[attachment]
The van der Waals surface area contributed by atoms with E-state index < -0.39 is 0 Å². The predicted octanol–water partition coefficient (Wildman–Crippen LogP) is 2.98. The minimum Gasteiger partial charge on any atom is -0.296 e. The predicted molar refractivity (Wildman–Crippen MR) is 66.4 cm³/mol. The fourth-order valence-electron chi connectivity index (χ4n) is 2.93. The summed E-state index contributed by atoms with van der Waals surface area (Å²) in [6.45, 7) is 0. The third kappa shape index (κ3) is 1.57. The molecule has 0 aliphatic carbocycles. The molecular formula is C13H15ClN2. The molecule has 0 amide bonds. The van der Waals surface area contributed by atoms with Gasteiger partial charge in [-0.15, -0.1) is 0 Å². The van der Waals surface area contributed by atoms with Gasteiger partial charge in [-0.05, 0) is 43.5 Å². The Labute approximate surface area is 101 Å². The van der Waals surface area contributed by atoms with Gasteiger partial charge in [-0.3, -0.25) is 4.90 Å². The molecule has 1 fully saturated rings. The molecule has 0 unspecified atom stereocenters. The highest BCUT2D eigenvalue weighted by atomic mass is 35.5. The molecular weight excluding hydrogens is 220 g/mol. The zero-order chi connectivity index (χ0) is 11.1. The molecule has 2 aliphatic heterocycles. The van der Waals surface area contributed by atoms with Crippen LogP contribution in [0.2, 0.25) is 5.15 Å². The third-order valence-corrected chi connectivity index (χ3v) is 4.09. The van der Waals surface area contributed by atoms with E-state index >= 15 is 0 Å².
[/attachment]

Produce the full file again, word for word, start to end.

The van der Waals surface area contributed by atoms with E-state index < -0.39 is 0 Å². The predicted octanol–water partition coefficient (Wildman–Crippen LogP) is 2.98. The minimum Gasteiger partial charge on any atom is -0.296 e. The predicted molar refractivity (Wildman–Crippen MR) is 66.4 cm³/mol. The fourth-order valence-electron chi connectivity index (χ4n) is 2.93. The summed E-state index contributed by atoms with van der Waals surface area (Å²) in [6.45, 7) is 0. The third kappa shape index (κ3) is 1.57. The molecule has 0 aliphatic carbocycles. The molecular formula is C13H15ClN2. The molecule has 0 amide bonds. The van der Waals surface area contributed by atoms with Gasteiger partial charge in [-0.15, -0.1) is 0 Å². The van der Waals surface area contributed by atoms with Gasteiger partial charge in [-0.05, 0) is 43.5 Å². The Labute approximate surface area is 101 Å². The van der Waals surface area contributed by atoms with Gasteiger partial charge in [-0.3, -0.25) is 4.90 Å². The molecule has 1 fully saturated rings. The molecule has 0 unspecified atom stereocenters. The highest BCUT2D eigenvalue weighted by atomic mass is 35.5. The molecular weight excluding hydrogens is 220 g/mol. The zero-order chi connectivity index (χ0) is 11.1. The molecule has 2 aliphatic heterocycles. The van der Waals surface area contributed by atoms with Crippen LogP contribution in [0.2, 0.25) is 5.15 Å². The third-order valence-corrected chi connectivity index (χ3v) is 4.09. The van der Waals surface area contributed by atoms with E-state index >= 15 is 0 Å².